The Wild Writer Within Us All

So, here it is. A brief account of my final writing-related travel experience of 2016:

I don’t visit France anything like as often as I would like, and it’s been many years since I was in the south. Let me assure you, I will certainly not be waiting as long until my next visit.

I had been looking forward to a retreat with fellow Swanwick devotee Bridget Holding at her Wild Words nature retreat ever since the moment I returned from Swanwick back in August. (Goodness, that feels like such a long time ago!)

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The setting sun casts its pink glow on Bugarach Peak.
 Day One consisted of meeting and greeting my fellow retreaters, Susan and Catherine, and settling down to a delicious banquet, cooked by chef and host, Sander, and washed down by generous amounts of local wine, which is included in the price of your stay at the Le Presbytere.

The garden is beautifully well-kept by his partner Rommie, and they grow most of their own fruit and vegetables which are beautifully presented at every meal.

A hearty and healthy breakfast in the morning preceded some time spent with Bridget who gave us exercises to flex our writing muscles. In the afternoon, we went for a walk to the nearby lake, which sits directly at the foot of Bugarach Peak.

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I can vouch for this lake being as fresh and exciting to swim in as it looks. Honestly!

Braving the coolness of the water, we went for a dip. This was my first time swimming in ‘open water’ in recent years and it really was exhilarating. It was nice to emerge on the bank not smelling of chlorine and being able to bask in late afternoon sunshine to dry off. I might see if I can find anywhere local where I can relive the experience, albeit probably next Spring/Summer now!

On the Wednesday we visited a magical waterfall and sat around discussing movement, writing poetic descriptions of the thunderous phenomenon. I spent some time pondering our natural world, and how we fail to acknowledge so much of it in our day to day lives; the others decided to go for another open water dip. By all accounts it was way colder than the lake, so I was pleased to transfer to the thermal pond we found a little way down the road!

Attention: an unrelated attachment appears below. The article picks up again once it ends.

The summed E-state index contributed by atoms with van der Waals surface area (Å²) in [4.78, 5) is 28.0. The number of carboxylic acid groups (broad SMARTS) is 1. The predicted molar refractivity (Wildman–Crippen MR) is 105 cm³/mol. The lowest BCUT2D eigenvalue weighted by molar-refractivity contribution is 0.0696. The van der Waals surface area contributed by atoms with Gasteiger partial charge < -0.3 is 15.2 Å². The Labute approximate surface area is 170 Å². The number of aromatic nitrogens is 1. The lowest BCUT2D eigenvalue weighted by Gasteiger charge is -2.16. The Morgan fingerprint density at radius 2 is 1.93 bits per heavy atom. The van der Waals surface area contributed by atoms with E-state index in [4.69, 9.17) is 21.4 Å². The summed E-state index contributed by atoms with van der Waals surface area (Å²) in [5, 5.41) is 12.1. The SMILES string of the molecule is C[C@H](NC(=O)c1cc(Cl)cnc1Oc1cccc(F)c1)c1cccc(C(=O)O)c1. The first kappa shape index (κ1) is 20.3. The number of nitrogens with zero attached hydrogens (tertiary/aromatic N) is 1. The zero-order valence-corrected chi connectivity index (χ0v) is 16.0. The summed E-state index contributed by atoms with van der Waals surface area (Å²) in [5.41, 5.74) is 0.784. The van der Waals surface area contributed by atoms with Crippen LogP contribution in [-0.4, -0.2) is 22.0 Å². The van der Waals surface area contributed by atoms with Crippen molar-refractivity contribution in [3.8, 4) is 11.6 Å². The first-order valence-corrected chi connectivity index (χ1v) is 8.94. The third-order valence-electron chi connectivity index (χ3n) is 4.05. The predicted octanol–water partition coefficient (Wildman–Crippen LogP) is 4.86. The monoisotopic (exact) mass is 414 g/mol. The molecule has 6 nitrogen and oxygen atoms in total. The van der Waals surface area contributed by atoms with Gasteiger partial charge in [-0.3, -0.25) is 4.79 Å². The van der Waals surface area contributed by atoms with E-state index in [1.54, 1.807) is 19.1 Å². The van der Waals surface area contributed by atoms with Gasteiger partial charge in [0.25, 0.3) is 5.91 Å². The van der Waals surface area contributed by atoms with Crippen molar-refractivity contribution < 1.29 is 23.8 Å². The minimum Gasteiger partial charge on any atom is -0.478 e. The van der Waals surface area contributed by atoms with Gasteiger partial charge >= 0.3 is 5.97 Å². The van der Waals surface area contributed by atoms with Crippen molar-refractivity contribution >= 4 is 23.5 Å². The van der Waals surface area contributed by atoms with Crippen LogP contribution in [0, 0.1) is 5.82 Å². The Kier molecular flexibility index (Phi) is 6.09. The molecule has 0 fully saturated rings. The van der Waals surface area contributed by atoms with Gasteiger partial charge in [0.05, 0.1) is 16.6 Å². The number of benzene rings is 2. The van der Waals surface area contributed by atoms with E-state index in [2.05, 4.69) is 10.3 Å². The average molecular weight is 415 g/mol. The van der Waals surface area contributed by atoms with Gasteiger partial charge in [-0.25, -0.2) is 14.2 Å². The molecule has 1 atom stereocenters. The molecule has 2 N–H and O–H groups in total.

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Lunch at Le Presbytere is usually of the takeaway variety, but since we stayed close to the house most days, Sander concocted some terrific salads for us to enjoy.

Thursday’s weather was a challenge. The forecast said rain, and my injured foot told me a long walk would be unwise, so after a tremendous session on plotting and structure in the morning, I retreated to the solace of my room while the others went off into the wild.

Just a few moments later, the sky darkened. It felt like the mountains were closing in on us, huddling in a rugby scrum with the village underneath. Thunder rolled in the distance, advancing like an angry army across the sky.

I went downstairs to see whether my fellow guests had returned but instead found the pets unsettled so I chose to stay with them while the storm did battle above. As torrential rain battered the landscape and wild flashes of lightning lit up the sky we sat indoors, dry and safe. It must have looked strange. One human female, two dogs and two cats all trying to fit onto a sofa!

The ladies had a truly wild experience though. They eventually came back, soaked to the skin and having tramped through hailstone showers while trying not to get stuck underneath trees!

I was really sad to leave on Friday, especially since Susan and Catherine were staying another day, but unfortunately the flights were not favourable, and I had a date with Margaret Atwood at the RST to keep the following morning, so I had to say my goodbyes.

It’s been an amazing week in the Corbieres mountains at the foothills of the Pyrenees. I will certainly be back this way some time soon…

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Look at the laughter in our eyes! From L to R: Susan, Rommie, Sander, Catherine, me. Thanks to Bridget for taking this photo.

 

 

 

 

 

Local SfEP Meetup – South Warwickshire Editors and Proofreaders

My journey into the ‘Dark Side’ continues!

I’m joking, of course. Editing other authors’ work is giving me valuable insight into how to improve my own writing. I am also finding that I am in a position to be able to advise fellow indie authors about their work, having been in their position.

Being the sociable creature I am, I was thrilled to learn that there is a local South Warwickshire group of SfEP members, so I went along to their bi-monthly meeting to say hello and find out more.

It turns out that there are other editors who walk the line between editing and writing, in fact it turns out that some of us have mutual friends in people I have met through going to Swanwick.

I look forward to meeting up regularly with this bunch, and sharing tips and stories. Watch this space!

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Chillin’ and chattin’ at The Lounge, Leamington Spa

 

Swanwick 2016 – The Magic Continues…

The Hayes Conference Centre, Swanwick, Derbyshire
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Communal dining room at the Hayes. Picture courtesy of Geoff Parkes (far left in the photo).